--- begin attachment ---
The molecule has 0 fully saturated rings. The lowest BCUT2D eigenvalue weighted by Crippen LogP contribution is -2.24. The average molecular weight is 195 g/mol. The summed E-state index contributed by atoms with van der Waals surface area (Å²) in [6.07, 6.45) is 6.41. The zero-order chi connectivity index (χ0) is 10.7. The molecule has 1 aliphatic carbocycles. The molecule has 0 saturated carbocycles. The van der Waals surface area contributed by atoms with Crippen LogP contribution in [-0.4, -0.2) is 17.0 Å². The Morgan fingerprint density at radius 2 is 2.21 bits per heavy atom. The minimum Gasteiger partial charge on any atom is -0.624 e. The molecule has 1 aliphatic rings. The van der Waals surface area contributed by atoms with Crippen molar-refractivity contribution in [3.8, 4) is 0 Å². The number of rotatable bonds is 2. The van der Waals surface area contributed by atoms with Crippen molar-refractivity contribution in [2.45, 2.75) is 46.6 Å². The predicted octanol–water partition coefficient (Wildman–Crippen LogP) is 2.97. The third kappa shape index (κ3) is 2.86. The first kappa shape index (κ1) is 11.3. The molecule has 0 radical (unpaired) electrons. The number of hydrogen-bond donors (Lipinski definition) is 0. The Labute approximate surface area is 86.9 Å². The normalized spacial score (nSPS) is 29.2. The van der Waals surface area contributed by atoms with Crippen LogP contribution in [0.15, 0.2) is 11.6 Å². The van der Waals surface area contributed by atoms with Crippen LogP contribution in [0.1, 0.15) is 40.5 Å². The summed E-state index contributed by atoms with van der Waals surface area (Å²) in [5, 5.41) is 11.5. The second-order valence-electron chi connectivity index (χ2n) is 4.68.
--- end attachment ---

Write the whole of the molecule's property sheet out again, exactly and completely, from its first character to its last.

The molecule has 0 fully saturated rings. The lowest BCUT2D eigenvalue weighted by Crippen LogP contribution is -2.24. The average molecular weight is 195 g/mol. The summed E-state index contributed by atoms with van der Waals surface area (Å²) in [6.07, 6.45) is 6.41. The zero-order chi connectivity index (χ0) is 10.7. The molecule has 1 aliphatic carbocycles. The molecule has 0 saturated carbocycles. The van der Waals surface area contributed by atoms with Crippen LogP contribution in [-0.4, -0.2) is 17.0 Å². The Morgan fingerprint density at radius 2 is 2.21 bits per heavy atom. The minimum Gasteiger partial charge on any atom is -0.624 e. The molecule has 1 aliphatic rings. The van der Waals surface area contributed by atoms with Crippen molar-refractivity contribution in [3.8, 4) is 0 Å². The number of rotatable bonds is 2. The van der Waals surface area contributed by atoms with Crippen molar-refractivity contribution in [2.45, 2.75) is 46.6 Å². The predicted octanol–water partition coefficient (Wildman–Crippen LogP) is 2.97. The third kappa shape index (κ3) is 2.86. The first kappa shape index (κ1) is 11.3. The molecule has 0 radical (unpaired) electrons. The number of hydrogen-bond donors (Lipinski definition) is 0. The Labute approximate surface area is 86.9 Å². The normalized spacial score (nSPS) is 29.2. The van der Waals surface area contributed by atoms with Crippen LogP contribution in [0.15, 0.2) is 11.6 Å². The van der Waals surface area contributed by atoms with Crippen LogP contribution in [0.1, 0.15) is 40.5 Å². The summed E-state index contributed by atoms with van der Waals surface area (Å²) in [5, 5.41) is 11.5. The second-order valence-electron chi connectivity index (χ2n) is 4.68.